Water your amaryllis when the top of the soil is dry to the touch.... always remembering never to let it sit in standing water. Once the flowers have begun to bloom, keep the plant in slightly cooler conditions, even if it's just overnight, to help the blossoms last longer.

And there's more, if you choose....

When the flowers finally begin to fade, remove the stalks with a very sharp knife an inch or so above the bulb. Continue to nurture the leaves with bright light and feeding a gentle fertilizer (5-10-5, for example) twice a month. The amaryllis can even go outdoors in the summertime to give the leaves a chance to "bulk up" the bulb for next year's show. You may need to stake the leaves they get floppy.

Once the leaves die back on their own, store the bulb, pot and all, in a cool place for a couple of months. Water it just a bit to keep the soil from completely drying out.

And next fall, start all over again!


You can also choose to enjoy your amaryllis this season only, and then toss it out. If this is your preference, why not grow an amaryllis in a special glass vase that lets you see through to the lovely tangle of roots.... one more way to enjoy these fascinating plants.

Paperwhites are just as easy!

Tall, elegant paperwhites have been a winter and holiday tradition for years, and for good reason. It's easy and inexpensive to start several paperwhites in a shallow bowl of small rocks, marbles or decorative stones. The reward comes four to eight weeks after planting, with petite white flowers that look like tiny daffodils.

Tagawa's sells pre-rooted paperwhites for no additional charge. Gently transfer the bulbs to your own pot or tray, and watch them take off! The bulbs can sit on top of the pebbles an inch apart, just barely nestled in. Leave the bowls of paperwhites in a bright, cool room until the shoots appear, then move them into direct sunlight to keep them from getting leggy.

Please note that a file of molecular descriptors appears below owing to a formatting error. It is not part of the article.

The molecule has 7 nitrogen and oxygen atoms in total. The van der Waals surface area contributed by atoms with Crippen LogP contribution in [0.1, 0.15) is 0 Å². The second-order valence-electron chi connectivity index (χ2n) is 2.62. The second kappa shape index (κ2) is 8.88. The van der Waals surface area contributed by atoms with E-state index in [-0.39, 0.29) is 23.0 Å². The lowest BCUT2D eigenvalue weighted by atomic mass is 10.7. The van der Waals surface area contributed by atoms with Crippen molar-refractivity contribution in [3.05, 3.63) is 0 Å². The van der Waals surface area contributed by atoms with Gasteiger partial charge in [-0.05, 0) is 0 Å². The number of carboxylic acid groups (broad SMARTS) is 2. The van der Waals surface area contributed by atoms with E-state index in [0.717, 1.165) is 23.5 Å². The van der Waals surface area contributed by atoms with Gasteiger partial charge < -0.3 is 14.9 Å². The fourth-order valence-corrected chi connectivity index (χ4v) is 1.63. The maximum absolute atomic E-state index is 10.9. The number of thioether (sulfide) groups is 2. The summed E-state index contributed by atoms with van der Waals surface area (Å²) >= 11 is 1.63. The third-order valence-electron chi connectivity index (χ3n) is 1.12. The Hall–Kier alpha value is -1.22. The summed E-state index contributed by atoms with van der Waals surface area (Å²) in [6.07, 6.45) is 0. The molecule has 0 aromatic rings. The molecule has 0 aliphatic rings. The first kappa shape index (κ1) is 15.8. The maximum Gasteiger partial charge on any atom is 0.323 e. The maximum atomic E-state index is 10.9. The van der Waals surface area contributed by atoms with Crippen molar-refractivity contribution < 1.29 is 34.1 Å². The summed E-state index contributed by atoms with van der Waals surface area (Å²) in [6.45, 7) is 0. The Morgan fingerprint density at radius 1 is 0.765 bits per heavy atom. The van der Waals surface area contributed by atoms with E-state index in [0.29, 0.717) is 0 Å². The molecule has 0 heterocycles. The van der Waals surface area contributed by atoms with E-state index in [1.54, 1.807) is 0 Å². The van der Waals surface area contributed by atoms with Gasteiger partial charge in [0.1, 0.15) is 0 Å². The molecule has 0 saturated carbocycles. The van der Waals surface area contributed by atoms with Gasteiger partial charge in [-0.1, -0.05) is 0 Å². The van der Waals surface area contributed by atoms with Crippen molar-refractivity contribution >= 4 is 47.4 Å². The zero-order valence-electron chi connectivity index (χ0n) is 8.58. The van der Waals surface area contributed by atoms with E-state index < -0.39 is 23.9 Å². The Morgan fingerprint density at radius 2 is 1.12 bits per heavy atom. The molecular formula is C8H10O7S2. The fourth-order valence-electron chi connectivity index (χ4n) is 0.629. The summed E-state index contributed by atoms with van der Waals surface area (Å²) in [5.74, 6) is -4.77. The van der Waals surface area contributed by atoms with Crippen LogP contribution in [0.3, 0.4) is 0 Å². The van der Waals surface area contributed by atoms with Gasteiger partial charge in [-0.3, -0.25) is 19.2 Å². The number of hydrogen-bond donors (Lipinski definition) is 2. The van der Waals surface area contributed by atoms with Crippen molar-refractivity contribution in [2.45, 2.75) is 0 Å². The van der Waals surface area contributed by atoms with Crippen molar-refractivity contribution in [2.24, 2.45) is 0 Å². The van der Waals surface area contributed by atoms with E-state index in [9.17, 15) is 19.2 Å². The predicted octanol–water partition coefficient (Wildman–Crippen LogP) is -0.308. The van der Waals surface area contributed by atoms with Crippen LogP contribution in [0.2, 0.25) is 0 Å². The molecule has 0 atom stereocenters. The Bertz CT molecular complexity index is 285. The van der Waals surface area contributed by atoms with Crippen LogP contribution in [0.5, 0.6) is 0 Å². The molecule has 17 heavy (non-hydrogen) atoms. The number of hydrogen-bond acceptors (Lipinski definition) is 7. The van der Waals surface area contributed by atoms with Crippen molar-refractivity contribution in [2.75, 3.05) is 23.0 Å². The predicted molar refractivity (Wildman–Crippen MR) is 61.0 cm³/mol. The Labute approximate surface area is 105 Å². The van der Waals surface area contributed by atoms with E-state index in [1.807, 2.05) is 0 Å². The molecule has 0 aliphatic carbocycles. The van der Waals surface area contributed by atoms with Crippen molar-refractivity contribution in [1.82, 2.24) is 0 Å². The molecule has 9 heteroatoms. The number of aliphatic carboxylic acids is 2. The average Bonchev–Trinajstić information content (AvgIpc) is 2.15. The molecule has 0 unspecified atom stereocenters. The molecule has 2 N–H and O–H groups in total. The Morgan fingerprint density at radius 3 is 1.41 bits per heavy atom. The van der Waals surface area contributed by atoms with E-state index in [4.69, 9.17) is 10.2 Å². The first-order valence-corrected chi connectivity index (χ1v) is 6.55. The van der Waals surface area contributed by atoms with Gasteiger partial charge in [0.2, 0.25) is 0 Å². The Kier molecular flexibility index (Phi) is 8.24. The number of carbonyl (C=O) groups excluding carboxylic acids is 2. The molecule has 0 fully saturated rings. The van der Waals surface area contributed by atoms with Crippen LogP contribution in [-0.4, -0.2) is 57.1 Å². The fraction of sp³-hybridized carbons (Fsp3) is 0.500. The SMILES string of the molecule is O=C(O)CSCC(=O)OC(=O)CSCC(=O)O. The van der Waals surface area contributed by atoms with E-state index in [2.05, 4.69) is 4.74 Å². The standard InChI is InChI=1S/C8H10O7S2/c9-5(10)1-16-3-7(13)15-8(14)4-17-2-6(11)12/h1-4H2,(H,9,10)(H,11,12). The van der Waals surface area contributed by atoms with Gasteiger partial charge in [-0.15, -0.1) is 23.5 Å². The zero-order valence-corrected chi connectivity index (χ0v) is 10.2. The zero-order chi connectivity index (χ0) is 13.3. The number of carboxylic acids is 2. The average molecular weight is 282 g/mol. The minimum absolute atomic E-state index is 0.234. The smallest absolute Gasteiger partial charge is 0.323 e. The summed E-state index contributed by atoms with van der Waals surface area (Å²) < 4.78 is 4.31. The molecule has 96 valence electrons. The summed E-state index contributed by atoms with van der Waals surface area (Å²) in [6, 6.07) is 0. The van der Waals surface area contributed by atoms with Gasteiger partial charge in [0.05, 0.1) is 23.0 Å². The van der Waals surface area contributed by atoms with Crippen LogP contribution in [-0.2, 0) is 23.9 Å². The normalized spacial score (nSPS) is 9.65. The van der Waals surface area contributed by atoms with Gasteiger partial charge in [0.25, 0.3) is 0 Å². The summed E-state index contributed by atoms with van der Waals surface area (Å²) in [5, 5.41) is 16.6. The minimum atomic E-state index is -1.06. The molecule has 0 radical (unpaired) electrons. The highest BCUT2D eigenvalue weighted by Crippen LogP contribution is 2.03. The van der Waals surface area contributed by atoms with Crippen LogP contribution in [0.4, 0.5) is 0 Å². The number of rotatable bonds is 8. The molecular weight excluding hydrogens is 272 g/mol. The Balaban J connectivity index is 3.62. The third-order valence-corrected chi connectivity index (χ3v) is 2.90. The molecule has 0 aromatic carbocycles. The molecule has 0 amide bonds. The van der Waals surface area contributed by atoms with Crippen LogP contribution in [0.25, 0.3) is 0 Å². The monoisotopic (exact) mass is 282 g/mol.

You water them with what?

Another trick to keep the leaves and stems slightly more compact: booze!
Specifically, any of the clear distilled spirits like gin, vodka or tequila.
The alcohol serves as a growth regulator that keeps the plants more compact.

Kris, one of Tagawa's amaryllis and paperwhite experts, offers the following instructions: Water the paperwhites normally for seven to ten days. Once the shoots are two- to three inches tall, replace the plain water with a diluted alcohol solution.

With any clear distilled spirit ranging from 40 to 80 proof, use one part of alcohol to seven parts of water. Use this solution for all further watering of the paperwhites. Kris says the result will be plants that are about one-third more compact, with flowers just a large, long-lasting and fragrant as usual.

Why not plant now?

Amaryllis and paperwhites can be grown indoors so easily. The only challenging part is making sure that you buy the bulbs while they're available, like now, leading up to the holiday season.

Whether you grow them for you own home or give them as a lovely holiday gift, amaryllis and paperwhites from Tagawa's are a terrific way to make the season an especially sweet time of year.